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Thread: Inland M1 Carbine, 1943 barrel
12-09-2011, 09:28 PM #1Senior Member
- Join Date
- Mar 2010
- Mid Michigan
Inland M1 Carbine, 1943 barrel
I just picked up an M1 Carbine from the Inland MFG division of General Motors. :D
The barrel date is 8/1943.:thup:
The serial number is: 627,997 on the receiver. I have a number of features I wish to display.
1. Where did this rifle come from? Sometimes the stock markings are a dead giveaway... I recently purchased it. Did this possibly come from SA or Asia?
2. What features are "original" to this rifle, with the stated serial number range. As known, these have gone through multiple rebuilds.... which are difficult to undo. I am just curious and look forward to any clarifications... My reference book is from the 1980's.... and I believe much knowledge has been gained since then.:help:
3. What is the general opinion on refinishing or leaving the stock "as is". I believe the "tag" covers the arsenal cartouch... but don't believe there is anything left under it to "save".
Now onto some photos!
Here is the stock, and various cartouches and marks...
This photo has a cear IO mark on this portion of the stock.:thup:
This number is the serial number on the receiver.
Now onto the barrel... it is marked "Century Arms" as being a recent import....
"P" mark on barrel
"X" mark on topside of barrel:
Various marks on underside of barrel:
The buttplate is marked:
Which just happens to be the tag tacked onto the stock..
Here is the bayonet lug...
The AI almost appears to be double stamped.
Now onto the triggerguard and FCG...
12-10-2011, 07:49 AM #2Senior Member
- Join Date
- Nov 2009
- Atlanta, GA
Most of the parts on your Carbine are a mix of updated and replacement parts from other manufacturers. The rear sight, barrel band and safety are all updated parts. You do have an Inland stock, Inland barrel (obviously) and what looks like and Inland front sight (I think I see a "SI" mark). The hammer is a post-war replacement. The trigger housing is IBM.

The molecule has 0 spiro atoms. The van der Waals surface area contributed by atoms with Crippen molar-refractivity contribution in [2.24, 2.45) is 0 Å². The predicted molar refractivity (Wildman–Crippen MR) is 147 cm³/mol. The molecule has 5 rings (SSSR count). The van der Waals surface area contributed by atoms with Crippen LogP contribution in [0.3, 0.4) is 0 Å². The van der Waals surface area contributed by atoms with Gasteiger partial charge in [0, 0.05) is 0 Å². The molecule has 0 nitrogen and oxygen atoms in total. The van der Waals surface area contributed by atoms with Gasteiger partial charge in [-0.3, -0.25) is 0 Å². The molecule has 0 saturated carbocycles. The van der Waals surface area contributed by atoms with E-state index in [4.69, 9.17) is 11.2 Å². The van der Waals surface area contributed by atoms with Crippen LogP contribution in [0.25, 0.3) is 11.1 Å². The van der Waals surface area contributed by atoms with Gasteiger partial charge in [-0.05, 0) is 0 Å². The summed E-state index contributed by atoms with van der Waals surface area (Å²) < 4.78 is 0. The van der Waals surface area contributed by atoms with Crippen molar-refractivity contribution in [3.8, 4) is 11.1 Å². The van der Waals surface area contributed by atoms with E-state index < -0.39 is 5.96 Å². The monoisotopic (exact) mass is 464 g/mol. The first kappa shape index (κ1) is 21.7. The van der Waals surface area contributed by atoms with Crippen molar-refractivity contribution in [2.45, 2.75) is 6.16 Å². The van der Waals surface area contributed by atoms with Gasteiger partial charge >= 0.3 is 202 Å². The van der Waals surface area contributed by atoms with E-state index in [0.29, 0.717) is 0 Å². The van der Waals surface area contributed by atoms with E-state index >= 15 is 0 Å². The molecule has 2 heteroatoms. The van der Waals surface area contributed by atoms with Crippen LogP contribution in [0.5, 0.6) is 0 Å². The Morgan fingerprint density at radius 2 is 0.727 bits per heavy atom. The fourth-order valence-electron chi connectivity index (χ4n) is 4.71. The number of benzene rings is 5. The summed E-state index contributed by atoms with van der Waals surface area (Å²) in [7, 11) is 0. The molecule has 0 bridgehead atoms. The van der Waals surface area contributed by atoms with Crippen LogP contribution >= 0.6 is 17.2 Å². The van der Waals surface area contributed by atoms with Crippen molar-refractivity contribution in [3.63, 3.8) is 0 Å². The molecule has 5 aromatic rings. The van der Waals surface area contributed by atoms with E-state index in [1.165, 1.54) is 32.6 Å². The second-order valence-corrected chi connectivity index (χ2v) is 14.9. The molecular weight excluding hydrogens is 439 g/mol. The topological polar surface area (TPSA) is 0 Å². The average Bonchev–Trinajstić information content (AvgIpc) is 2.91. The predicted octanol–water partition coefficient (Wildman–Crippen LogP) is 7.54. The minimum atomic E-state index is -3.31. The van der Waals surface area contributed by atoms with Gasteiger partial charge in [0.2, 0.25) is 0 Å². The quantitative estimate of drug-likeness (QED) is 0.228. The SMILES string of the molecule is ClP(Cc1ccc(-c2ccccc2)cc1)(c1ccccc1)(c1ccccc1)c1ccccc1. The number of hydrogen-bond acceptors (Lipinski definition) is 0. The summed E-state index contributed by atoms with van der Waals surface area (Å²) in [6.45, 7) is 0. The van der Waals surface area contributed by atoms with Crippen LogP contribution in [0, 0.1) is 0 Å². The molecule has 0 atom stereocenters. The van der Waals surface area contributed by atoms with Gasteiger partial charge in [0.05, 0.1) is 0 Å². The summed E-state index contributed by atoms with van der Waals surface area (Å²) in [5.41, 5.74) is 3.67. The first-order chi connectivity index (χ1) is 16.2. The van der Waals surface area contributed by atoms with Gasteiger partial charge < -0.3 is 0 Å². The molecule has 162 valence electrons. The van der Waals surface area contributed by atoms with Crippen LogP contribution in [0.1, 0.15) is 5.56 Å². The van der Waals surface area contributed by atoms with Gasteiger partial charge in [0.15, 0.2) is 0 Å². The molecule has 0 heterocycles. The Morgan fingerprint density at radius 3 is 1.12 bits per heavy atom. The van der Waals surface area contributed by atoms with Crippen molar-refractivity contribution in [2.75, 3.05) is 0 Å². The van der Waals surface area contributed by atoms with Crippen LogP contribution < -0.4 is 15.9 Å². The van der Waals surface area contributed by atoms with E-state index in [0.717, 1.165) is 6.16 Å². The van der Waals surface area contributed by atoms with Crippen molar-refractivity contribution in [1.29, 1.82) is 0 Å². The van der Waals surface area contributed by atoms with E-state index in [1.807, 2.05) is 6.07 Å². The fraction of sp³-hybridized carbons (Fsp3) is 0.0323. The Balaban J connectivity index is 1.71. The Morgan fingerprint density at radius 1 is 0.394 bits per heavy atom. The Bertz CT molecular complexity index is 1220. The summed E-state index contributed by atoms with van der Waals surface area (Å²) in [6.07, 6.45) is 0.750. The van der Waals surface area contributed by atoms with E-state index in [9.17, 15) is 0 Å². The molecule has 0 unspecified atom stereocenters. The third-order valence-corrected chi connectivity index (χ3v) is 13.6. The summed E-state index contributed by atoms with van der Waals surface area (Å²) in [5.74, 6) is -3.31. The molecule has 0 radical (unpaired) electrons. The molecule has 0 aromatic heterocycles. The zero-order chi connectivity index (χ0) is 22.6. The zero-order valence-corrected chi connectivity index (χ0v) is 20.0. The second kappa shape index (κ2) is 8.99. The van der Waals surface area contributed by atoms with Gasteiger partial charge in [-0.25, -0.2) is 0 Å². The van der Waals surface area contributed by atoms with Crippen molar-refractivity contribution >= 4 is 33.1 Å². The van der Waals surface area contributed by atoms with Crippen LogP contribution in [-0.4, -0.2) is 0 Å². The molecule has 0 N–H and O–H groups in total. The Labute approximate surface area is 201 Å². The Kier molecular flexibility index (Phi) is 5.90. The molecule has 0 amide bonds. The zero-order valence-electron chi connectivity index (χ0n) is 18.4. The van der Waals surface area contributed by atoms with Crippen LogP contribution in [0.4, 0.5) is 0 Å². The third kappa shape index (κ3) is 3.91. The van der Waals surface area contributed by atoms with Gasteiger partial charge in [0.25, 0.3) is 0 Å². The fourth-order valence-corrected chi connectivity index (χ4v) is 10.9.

You will get varying opinions about refinishing the stock, but I think the rack number on the stock is pretty cool and indicative of its use. I wouldn't refinish it. Then again, I like old military guns to look old and like they were used.
How does it shoot?
12-10-2011, 08:50 AM #3
I would keep that stock as part of its history, but probably put it in a better one for use/display. That is some "salty" wood.
12-10-2011, 04:37 PM #4Senior Member
- Join Date
- Oct 2007
If it was mine. I would strip the wood, but not sand it. Then refinish the wood not the metal. That would get rid of a lot of those scratchs and look better.
12-14-2011, 03:06 PM #5
IIRC the last batch of carbine imports from Century was from South America. Which could explain the condition of the piece. However, a photo of the import mark might assist in determining if it's a "new" or old importation ........
12-15-2011, 09:35 PM #6
I believe the carbines with numbers stamped into the stock as yours is were all imported from Israel.03man - Don Voigt
Author of "The Japanese T99 Arisaka Rifle" 2010 edition
Co-author of "The Knee Mortars of Japan 1921-1945" 2011 edition
Near Charlotte, NC
12-16-2011, 07:46 AM #7
I would leave it as-is. That stock is sweet.